How do I stop my child hitting, biting and fighting? (6 to 30 months) 

Health vsitor Gemma Crisp explains the steps you can take to stop your toddler hitting, biting, kicking and fighting.

Find out more about dealing with difficult behaviour.

Transcript of How do I stop my child hitting, biting and fighting? (6 to 30 months)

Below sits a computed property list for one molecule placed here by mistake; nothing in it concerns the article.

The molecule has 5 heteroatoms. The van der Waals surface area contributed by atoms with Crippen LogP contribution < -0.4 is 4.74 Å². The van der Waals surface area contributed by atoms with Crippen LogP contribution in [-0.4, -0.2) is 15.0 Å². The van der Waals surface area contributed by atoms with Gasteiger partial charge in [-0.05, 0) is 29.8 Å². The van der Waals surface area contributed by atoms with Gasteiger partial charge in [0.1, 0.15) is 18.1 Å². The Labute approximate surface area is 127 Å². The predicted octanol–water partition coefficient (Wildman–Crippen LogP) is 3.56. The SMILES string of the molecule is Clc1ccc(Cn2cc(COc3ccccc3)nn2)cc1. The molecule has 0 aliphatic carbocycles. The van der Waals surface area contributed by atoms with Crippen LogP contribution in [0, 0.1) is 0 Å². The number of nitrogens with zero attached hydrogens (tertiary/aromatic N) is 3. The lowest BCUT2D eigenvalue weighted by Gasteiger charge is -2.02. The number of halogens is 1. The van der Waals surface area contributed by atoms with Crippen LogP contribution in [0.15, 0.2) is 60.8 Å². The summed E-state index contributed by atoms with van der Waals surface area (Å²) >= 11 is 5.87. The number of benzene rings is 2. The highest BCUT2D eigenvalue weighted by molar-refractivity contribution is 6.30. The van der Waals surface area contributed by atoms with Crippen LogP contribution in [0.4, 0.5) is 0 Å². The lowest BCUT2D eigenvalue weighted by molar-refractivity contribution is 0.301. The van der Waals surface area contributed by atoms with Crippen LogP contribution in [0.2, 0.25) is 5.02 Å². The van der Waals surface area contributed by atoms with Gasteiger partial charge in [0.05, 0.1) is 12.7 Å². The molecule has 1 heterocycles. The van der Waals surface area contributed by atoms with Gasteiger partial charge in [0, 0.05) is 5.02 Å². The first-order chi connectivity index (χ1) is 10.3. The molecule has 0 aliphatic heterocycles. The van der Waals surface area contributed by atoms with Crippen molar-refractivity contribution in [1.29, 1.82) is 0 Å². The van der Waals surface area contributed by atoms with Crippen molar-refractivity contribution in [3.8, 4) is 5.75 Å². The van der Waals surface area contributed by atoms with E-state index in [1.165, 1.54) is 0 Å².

How do I stop my child hitting, biting and fighting?   Gemma: “All children will go through a stage probably where they hit or bite or push another child or their parent, so it's nothing to be worried about.   Children often use their mouths to explore the world around them. They don't understand they might hurt somebody if they hit or bite. Sometimes they're just copying things that they've seen, so it's quite normal they should do it. Sometimes children bite or hit out of frustration. You might find if there's a new baby in the house that they'll start biting or kicking as a way of expressing something about their worries about the new baby in the house.   If you find that your child has hurt somebody else, then it's important to make a big fuss of the child that they've hurt, so your child gets the impression that they're not going to get the attention for that difficult behaviour. You might want to move them away from you, if they've hurt you. So, again, there's a reduction in the attention that they get from you.   It's a good idea to praise them if you've seen them being kind to another child or being loving towards their new brother or sister, so that they learn that that's the behaviour you want to see. It's a stage that most children will go through and that if you can stay calm and show them reasonable boundaries around them doing it, then it is something that will pass over time. It doesn't mean they'll always be aggressive. They will learn there are other ways you want them to behave.”    

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